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Study Confirms More Frequent Heavy Rains In Midwest
May 17, 2012
By Orlan Love


May 17--A scientific report issued Wednesday confirms what most Iowans have long known or suspected: that heavy rains have been falling with increasing frequency, causing disastrous flooding.

Incidences of the most severe downpours have doubled during the past 50 years in eight Midwest states, according to a report by the Rocky Mountain Climate Organization and the Natural Resources Defense Council.

Among the eight states in the study, Iowa registered the lowest impact with a 32 percent increase in the frequency of rainfalls totaling 3 or more inches in 24 hours. The other states, with their percentage increase in parentheses, are Indiana (160), Wisconsin (203), Missouri (81), Michigan (180), Minnesota (104), Illinois (83) and Ohio (40).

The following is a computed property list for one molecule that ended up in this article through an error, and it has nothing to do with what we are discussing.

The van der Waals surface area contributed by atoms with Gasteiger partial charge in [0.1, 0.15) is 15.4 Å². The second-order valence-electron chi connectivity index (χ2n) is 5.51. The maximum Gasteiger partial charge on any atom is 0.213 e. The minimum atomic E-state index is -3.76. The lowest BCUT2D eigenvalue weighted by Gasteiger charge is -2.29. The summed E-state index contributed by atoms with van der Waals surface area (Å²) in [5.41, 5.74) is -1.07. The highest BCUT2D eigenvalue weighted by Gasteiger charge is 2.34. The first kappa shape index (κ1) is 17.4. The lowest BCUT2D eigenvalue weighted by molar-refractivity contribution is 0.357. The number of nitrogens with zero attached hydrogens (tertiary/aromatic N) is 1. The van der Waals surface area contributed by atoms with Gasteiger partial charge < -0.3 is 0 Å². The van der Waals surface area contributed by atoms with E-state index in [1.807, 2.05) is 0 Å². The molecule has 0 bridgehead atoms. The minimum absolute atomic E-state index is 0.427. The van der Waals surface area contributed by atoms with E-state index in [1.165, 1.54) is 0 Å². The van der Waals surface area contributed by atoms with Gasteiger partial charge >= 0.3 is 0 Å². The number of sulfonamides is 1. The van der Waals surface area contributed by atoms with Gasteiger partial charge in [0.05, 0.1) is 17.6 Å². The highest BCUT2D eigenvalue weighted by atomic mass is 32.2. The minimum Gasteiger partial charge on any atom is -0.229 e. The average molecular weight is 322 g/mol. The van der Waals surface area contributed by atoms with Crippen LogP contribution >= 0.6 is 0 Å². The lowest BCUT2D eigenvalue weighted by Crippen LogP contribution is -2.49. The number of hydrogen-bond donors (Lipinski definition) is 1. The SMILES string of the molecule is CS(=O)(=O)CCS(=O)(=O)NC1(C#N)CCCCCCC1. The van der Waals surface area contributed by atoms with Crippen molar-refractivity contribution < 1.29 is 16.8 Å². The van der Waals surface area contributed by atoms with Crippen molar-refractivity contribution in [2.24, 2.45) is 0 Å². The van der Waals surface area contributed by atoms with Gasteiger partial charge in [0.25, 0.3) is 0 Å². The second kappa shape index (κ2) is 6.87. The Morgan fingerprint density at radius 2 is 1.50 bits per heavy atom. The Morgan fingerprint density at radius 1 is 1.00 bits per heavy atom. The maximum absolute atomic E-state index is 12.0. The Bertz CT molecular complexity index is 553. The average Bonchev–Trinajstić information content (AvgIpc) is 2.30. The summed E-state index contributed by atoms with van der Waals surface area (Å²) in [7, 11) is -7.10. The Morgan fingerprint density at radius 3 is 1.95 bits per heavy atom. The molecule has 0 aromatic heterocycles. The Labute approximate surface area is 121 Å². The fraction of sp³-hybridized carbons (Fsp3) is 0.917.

"The increases were much more than we expected," said Stephen Saunders, president of the Rocky Mountain Climate Organization and the report`s lead author.

The new study, unlike others preceding it, includes data from 2008 through 2011, he said.

For the past several years, Iowa climate scientists -- including Eugene Takle and Christopher Anderson, both of Iowa State University -- have been documenting and warning Iowans about the increase in extreme rainfall events.

Saunders said the trend toward more frequent extreme storms accelerated during the past decade.

In the Midwest, the first 12 years of this century included seven of the nine top years (since 1961) for the most extreme storms, according to Saunders.

For the June 2008 storm that swamped Cedar Rapids and other Iowa locales, 48 percent of the floodwater fell in the form of extreme rainfall events, he said.

The study also found that the average interval between extreme storms at an individual Midwest location had shrunk from 3.8 years in the 1960s to 2.2 years during the past decade.

Although Saunders acknowledged that localized data does not constitute proof of human-caused climate change, he said that other global studies have established that connection to the satisfaction of most scientists.
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(c)2012 The Gazette, Cedar Rapids, Iowa

Distributed by MCT Information Services
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Story image: A 2008 flood in Cedar Rapids, Iowa. Courtesy of Matt Herzberger and Wikimedia Commons
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